When I decide on a tea I like, even a modest supply isn’t terribly expensive. More recently, I picked up a scoopful of tea that costs $129 a pound! Sounds ridiculous, right? Enough of this blend to last me a month worked out to $2.10. Compared to the myriad brands of tea available, the bulk section offers a wide variety of flavorful teas for incredibly cheap.

From the tea section in the store, I picked up a measuring spoon and a strainer. One spoonful in the strainer is enough to fill my favorite mug three times over, or about 8-9 cups total. The special spoon ensures that I don’t use too much tea each time so I know I’m getting my money’s worth out of each cup. Read the rest of this entry »

The hidden costs of Michelle Obama’s organic vegetable garden

When I was in grade school, my mother and I began the tradition of planting a small vegetable garden in our backyard each spring. The patch was strategically placed next to the cement slab upon which the air conditioning unit rested; deemed undesirable and away from the reach of the chained up dog during his “doing-his-business” time.

From what I recall, we only planted tomatoes, cucumbers, green onions and pumpkins. The first three choices were dictated by my mother (apparently, our 3-5 recommend daily servings were limited to the only vegetables she liked) and the last one was my decision… after all, when you watch a pumpkin grow, the end of October provides a natural goal with a deadline. Even as a kid, I liked my activities to have purpose.

Looking back, I realized how unhealthy those backyard vegetables probably were. Why? Lead may lurk in backyard gardens unless you grow them in a raised bed:

As backyard vegetable gardens undergo a renaissance, environmental officials and scientists are warning homeowners to be careful before planting the carrots and chard: There might be lead in the soil.

Flakes of lead paint from old homes often create a halo of contamination around houses that vegetables can take up. Remnants of leaded gasoline might also be in the soil, especially near busy roads. While the problem is pervasive in urban areas, suburban homes that were built on or near apple orchards are also at risk because lead arsenate was once used regularly as a pesticide. The heavy metal can remain in soil for hundreds of years. Read the rest of this entry »

Free Alternatives to Coinstar Coin Counting

At my part-time job I work in the accounting office and get quite a few Coinstar receipts that show the depositor gave up 9% of their coins to get them changed into bills. I would say that on average in a day that machine makes between $30-$50 and then there are the days when people dump in 100-300 dollars for a single receipt.

It just breaks my heart to see people give up even a penny when there are other options they could be using and still keeping their money – some of which is enough for a cheap lunch of even making a minimum payment on a credit card bill.

I remember one morning a guy asked me if I wanted to buy some rolls of coins and I declined (he had about $300 worth, it looked), but I did mentioned that the bank would be opening in less than an hour if he wanted to wait, but he declined. The end result was that the machine got almost $30 in fees.

When I was growing up it was no big deal to bring in your coins to the bank, they would either dump it in a coin counter (bigger banks) or pull out a wooden coin counting tray. There were no fees and it was no big deal, except for the occasional sigh I would hear if I had a larger amount of coins. Read the rest of this entry »

Being Frugal? Just Use a Little Less.

I’ve been thinking about it.

Do I really need that much -

  • shampoo when washing my hair?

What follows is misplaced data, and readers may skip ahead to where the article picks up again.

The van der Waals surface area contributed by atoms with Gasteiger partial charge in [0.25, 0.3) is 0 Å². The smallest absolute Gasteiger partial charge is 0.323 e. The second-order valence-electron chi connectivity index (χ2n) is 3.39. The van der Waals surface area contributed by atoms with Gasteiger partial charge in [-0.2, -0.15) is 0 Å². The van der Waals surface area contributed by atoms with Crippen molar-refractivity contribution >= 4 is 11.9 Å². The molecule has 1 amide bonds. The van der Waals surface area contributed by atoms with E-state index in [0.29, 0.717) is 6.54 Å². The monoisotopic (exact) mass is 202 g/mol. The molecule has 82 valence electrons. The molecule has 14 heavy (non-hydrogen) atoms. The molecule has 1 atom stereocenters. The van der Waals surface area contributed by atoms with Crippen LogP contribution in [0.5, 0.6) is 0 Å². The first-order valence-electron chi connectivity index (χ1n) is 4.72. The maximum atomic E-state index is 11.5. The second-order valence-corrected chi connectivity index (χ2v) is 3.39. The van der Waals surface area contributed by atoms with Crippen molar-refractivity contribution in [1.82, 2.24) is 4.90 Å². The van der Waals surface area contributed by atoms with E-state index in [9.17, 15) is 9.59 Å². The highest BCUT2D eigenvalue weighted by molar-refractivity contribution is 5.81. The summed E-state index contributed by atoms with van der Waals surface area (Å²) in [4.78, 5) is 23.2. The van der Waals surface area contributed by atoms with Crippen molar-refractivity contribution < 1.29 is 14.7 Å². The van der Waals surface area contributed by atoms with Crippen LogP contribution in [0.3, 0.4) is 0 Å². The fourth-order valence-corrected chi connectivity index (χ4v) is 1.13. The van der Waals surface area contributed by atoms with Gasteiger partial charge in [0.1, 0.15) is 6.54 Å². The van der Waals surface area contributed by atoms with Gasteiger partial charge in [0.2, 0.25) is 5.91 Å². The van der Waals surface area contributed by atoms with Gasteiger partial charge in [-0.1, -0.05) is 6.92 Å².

• laundry soap per wash?
  • dishwasher detergent per load?
  • Spic and Span washing my floors?
  • Drano unclogging my sink?

Simple answer: No, I don’t. As Dawn pointed out in her post for Queercents last October, a little dab’ll do me.

I find cutting back on cleaning products pretty easy. And I get a good “green” feeling about it. The planet’s happier, and I have a little extra jingle in my pocket. Read the rest of this entry »

A Two For One Hack

I wish I could give credit where credit is due for the first part of this hack, but it’s something I’ve been using for so many years I’ve completely forgotten. I’m going to attribute it to my father because he is very much a function over form type of person, and this seems like just the thing he would have passed on to me when I was a kid. If you have a rip in your clothes, a button fell of, or something that needs particularly sturdy patching, replace your standard thread with dental floss. Unlike regular thread, dental floss is substantially stronger, making it far less prone to accidentally ripping. Both the waxed and unwaxed work well, though you can decide based on how it’s going to be used.

Because I don’t use a dryer, I don’t have any concerns about the wax melting when clothes are being dry, but the temperatures are something to keep in mind when deciding. I always seem to have plenty from check-ups at the dentist, just don’t forget to use it for your teeth too. I try and keep a needle and some dental floss handy for whatever crises or projects pop up, which leads me to the second half of my DIY hack.

Messenger bags seem pretty trendy for Gen Yers. While they may not be as nice in terms of proper weight distribution, they’re convenient and often far less clunky than backpacks. The problem is that sometimes they can be tough on your shoulder or back and if you’re biking, eventually they’ll slide all the way ’round your body until they settle at the least comfortable position possible, ensuring that your knee will be knocking against it with every pedal. Read the rest of this entry »

FedEx Resume Promo

If you’re job hunting, FedEx’s “today only” promotion may come in handy today (March 10, 2009).

“This offer is good for 25 black-and-white resume copies per customer and is only valid for orders placed and picked up in-store. Customers may place orders by submitting their resume in printed format or as a digital file, and the copies will be printed single-sided on resume-quality paper.”

Want more info? Check out the promotion details page.

Photo Credit: FedEx